A Reuters Breakingviews column:
Europe’s newish cult of austerity may have some converts in Washington. The U.S. Senate is having surprising trouble passing a routine spending bill that grows the budget gap. Bipartisan resistance could hint that deficit hawks are starting to gain the upper hand in Congress.
The upper chamber rejected a bill that would have added $80-billion over 10 years to the national debt. Now that’s hardly a massive addition given the United States may tack on $10-trillion or more in total new debt over that period. The bill was also laden with politically popular goodies: more unemployment benefits, summer jobs for teens and the extension of an R&D tax credit for business. Yet 52 senators still rose to block the bill: 12 Democrats and 40 Republicans. The uprising has forced Finance Committee Chairman Max Baucus to scale back the legislation.
The Senate struggle should be a political reality check for White House critics who demand it propose a pricey plan to create jobs. Voters are growing ever-more concerned about ever-growing national debt. And Congress is clearly skittish about grandiose spending ideas such as one think-tank’s dreamy scheme to have Uncle Sam spend US$40-billion a year to directly hire the unemployed to renovate parks.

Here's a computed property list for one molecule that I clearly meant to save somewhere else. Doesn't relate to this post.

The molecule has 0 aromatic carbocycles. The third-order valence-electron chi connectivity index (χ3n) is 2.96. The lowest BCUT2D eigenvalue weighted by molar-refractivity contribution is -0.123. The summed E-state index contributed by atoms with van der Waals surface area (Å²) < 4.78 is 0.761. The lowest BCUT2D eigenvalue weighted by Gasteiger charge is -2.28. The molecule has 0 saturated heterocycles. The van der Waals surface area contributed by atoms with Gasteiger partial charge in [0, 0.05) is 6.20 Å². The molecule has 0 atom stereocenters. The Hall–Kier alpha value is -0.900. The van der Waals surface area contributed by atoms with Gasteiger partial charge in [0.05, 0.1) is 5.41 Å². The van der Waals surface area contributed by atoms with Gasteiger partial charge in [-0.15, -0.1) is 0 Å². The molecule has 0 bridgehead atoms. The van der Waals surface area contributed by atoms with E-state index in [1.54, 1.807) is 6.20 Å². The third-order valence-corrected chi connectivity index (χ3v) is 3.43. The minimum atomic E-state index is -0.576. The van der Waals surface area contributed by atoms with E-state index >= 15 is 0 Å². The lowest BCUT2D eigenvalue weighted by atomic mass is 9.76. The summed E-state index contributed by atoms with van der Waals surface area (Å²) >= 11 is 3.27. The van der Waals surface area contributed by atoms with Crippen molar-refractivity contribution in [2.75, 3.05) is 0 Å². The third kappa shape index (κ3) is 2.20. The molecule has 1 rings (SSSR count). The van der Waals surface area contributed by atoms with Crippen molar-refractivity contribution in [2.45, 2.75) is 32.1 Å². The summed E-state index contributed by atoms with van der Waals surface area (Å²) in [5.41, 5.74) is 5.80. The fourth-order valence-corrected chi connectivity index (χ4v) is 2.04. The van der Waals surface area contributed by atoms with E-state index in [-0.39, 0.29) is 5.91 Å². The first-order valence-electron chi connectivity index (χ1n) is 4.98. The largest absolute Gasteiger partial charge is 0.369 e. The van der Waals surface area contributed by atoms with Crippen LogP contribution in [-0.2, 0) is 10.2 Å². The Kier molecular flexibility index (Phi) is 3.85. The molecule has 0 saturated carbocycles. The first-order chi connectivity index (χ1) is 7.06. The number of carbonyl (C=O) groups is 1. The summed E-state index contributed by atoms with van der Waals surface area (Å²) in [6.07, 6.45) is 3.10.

Indeed, as the failed vote shows, the Senate won’t even freely spend money on programs that were previously rubber-stamped even if not paid for. Now many in Congress are demanding new expenditures be offset by tax increases (such as on investment manager income) or spending cuts elsewhere. This attitudinal change may bode well for Obama’s deficit commission, charged with keeping America solvent.
But there may be two more immediate impacts. First, congressional leaders could be pressured to try to actually pay for permanently extending middle-class tax cuts due to expire at year end. Even a two-year extension for 2011 and 2012 would cost nearly $300-billion. Second, the hunt for revenue may result in bigger-than-expected hikes in investment taxes. The working assumption had been that dividend rates, for instance, would rise from 15% to 20% next year, not 40% as the budget currently presumes. But doing that would cost $25-billion a year. The outcomes of those battles will show if this new fiscal religion is more than just a passing fad.